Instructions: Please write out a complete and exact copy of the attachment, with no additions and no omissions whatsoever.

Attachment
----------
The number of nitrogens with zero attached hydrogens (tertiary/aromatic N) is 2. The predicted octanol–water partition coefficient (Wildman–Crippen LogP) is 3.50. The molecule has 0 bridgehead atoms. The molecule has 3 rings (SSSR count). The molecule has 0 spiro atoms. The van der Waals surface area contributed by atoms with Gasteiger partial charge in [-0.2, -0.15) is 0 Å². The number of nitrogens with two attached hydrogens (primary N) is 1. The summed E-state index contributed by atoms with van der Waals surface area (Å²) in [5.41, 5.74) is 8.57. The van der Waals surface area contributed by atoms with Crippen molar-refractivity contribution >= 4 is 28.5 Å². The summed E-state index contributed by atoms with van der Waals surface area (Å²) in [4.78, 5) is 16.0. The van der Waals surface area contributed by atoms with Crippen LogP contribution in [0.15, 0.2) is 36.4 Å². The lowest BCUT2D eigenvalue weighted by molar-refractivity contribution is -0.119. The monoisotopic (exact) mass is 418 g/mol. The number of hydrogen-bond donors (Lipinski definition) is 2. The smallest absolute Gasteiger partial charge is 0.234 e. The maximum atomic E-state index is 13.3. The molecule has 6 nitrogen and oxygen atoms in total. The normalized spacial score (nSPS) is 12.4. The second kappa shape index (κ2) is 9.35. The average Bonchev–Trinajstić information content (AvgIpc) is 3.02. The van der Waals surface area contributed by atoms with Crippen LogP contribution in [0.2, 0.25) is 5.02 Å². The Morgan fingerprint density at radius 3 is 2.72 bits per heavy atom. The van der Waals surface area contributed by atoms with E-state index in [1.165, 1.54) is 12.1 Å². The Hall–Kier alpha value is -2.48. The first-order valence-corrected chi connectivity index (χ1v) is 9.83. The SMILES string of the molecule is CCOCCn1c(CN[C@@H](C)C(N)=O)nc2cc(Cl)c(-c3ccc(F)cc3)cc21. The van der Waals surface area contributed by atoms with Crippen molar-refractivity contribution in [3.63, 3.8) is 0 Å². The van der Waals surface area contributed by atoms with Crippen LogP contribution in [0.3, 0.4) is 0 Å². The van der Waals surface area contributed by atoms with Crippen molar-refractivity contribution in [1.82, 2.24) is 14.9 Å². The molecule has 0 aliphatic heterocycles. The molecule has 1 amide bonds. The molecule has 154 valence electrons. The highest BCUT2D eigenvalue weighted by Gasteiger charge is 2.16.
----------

The number of nitrogens with zero attached hydrogens (tertiary/aromatic N) is 2. The predicted octanol–water partition coefficient (Wildman–Crippen LogP) is 3.50. The molecule has 0 bridgehead atoms. The molecule has 3 rings (SSSR count). The molecule has 0 spiro atoms. The van der Waals surface area contributed by atoms with Gasteiger partial charge in [-0.2, -0.15) is 0 Å². The number of nitrogens with two attached hydrogens (primary N) is 1. The summed E-state index contributed by atoms with van der Waals surface area (Å²) in [5.41, 5.74) is 8.57. The van der Waals surface area contributed by atoms with Crippen molar-refractivity contribution >= 4 is 28.5 Å². The summed E-state index contributed by atoms with van der Waals surface area (Å²) in [4.78, 5) is 16.0. The van der Waals surface area contributed by atoms with Crippen LogP contribution in [0.15, 0.2) is 36.4 Å². The lowest BCUT2D eigenvalue weighted by molar-refractivity contribution is -0.119. The monoisotopic (exact) mass is 418 g/mol. The number of hydrogen-bond donors (Lipinski definition) is 2. The smallest absolute Gasteiger partial charge is 0.234 e. The maximum atomic E-state index is 13.3. The molecule has 6 nitrogen and oxygen atoms in total. The normalized spacial score (nSPS) is 12.4. The second kappa shape index (κ2) is 9.35. The average Bonchev–Trinajstić information content (AvgIpc) is 3.02. The van der Waals surface area contributed by atoms with Crippen LogP contribution in [0.2, 0.25) is 5.02 Å². The Morgan fingerprint density at radius 3 is 2.72 bits per heavy atom. The van der Waals surface area contributed by atoms with E-state index in [1.165, 1.54) is 12.1 Å². The Hall–Kier alpha value is -2.48. The first-order valence-corrected chi connectivity index (χ1v) is 9.83. The SMILES string of the molecule is CCOCCn1c(CN[C@@H](C)C(N)=O)nc2cc(Cl)c(-c3ccc(F)cc3)cc21. The van der Waals surface area contributed by atoms with Crippen molar-refractivity contribution in [3.63, 3.8) is 0 Å². The van der Waals surface area contributed by atoms with Crippen LogP contribution in [0.3, 0.4) is 0 Å². The van der Waals surface area contributed by atoms with Crippen molar-refractivity contribution in [1.82, 2.24) is 14.9 Å². The molecule has 0 aliphatic heterocycles. The molecule has 1 amide bonds. The molecule has 154 valence electrons. The highest BCUT2D eigenvalue weighted by Gasteiger charge is 2.16.